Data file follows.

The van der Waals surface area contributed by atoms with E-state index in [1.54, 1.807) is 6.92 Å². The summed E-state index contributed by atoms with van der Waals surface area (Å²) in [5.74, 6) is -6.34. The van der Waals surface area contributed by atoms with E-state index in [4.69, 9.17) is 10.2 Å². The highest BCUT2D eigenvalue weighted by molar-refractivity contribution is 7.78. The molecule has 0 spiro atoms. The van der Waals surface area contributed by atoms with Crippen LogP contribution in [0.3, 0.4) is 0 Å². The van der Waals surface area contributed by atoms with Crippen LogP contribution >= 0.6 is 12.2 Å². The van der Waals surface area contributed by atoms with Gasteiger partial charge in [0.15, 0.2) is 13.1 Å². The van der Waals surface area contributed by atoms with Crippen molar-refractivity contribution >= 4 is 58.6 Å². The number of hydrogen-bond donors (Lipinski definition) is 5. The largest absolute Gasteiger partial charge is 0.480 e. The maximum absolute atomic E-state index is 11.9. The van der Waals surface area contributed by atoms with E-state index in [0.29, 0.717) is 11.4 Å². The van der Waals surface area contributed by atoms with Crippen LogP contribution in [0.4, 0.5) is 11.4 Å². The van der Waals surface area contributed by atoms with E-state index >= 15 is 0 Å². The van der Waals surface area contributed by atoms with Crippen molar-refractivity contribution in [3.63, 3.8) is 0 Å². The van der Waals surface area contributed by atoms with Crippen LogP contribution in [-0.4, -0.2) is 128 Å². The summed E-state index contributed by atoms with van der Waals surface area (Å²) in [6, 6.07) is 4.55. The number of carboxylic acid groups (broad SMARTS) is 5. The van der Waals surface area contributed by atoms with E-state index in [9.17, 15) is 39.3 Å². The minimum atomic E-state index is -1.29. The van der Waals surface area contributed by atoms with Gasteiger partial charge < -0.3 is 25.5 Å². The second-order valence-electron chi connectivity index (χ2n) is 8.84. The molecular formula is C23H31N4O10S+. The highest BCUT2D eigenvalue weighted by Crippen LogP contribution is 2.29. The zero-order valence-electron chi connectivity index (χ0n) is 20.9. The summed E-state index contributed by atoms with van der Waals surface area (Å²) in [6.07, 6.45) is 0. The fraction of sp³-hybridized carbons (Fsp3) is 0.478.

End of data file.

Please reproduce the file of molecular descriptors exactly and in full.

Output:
The van der Waals surface area contributed by atoms with E-state index in [1.54, 1.807) is 6.92 Å². The summed E-state index contributed by atoms with van der Waals surface area (Å²) in [5.74, 6) is -6.34. The van der Waals surface area contributed by atoms with E-state index in [4.69, 9.17) is 10.2 Å². The highest BCUT2D eigenvalue weighted by molar-refractivity contribution is 7.78. The molecule has 0 spiro atoms. The van der Waals surface area contributed by atoms with Crippen LogP contribution in [0.3, 0.4) is 0 Å². The van der Waals surface area contributed by atoms with Crippen LogP contribution >= 0.6 is 12.2 Å². The van der Waals surface area contributed by atoms with Gasteiger partial charge in [0.15, 0.2) is 13.1 Å². The van der Waals surface area contributed by atoms with Crippen molar-refractivity contribution >= 4 is 58.6 Å². The number of hydrogen-bond donors (Lipinski definition) is 5. The largest absolute Gasteiger partial charge is 0.480 e. The maximum absolute atomic E-state index is 11.9. The van der Waals surface area contributed by atoms with E-state index in [0.29, 0.717) is 11.4 Å². The van der Waals surface area contributed by atoms with Crippen LogP contribution in [0.4, 0.5) is 11.4 Å². The van der Waals surface area contributed by atoms with E-state index >= 15 is 0 Å². The van der Waals surface area contributed by atoms with Crippen molar-refractivity contribution in [3.63, 3.8) is 0 Å². The van der Waals surface area contributed by atoms with Crippen LogP contribution in [-0.4, -0.2) is 128 Å². The summed E-state index contributed by atoms with van der Waals surface area (Å²) in [6, 6.07) is 4.55. The number of carboxylic acid groups (broad SMARTS) is 5. The van der Waals surface area contributed by atoms with E-state index in [9.17, 15) is 39.3 Å². The minimum atomic E-state index is -1.29. The van der Waals surface area contributed by atoms with Gasteiger partial charge < -0.3 is 25.5 Å². The second-order valence-electron chi connectivity index (χ2n) is 8.84. The molecular formula is C23H31N4O10S+. The highest BCUT2D eigenvalue weighted by Crippen LogP contribution is 2.29. The zero-order valence-electron chi connectivity index (χ0n) is 20.9. The summed E-state index contributed by atoms with van der Waals surface area (Å²) in [6.07, 6.45) is 0. The fraction of sp³-hybridized carbons (Fsp3) is 0.478.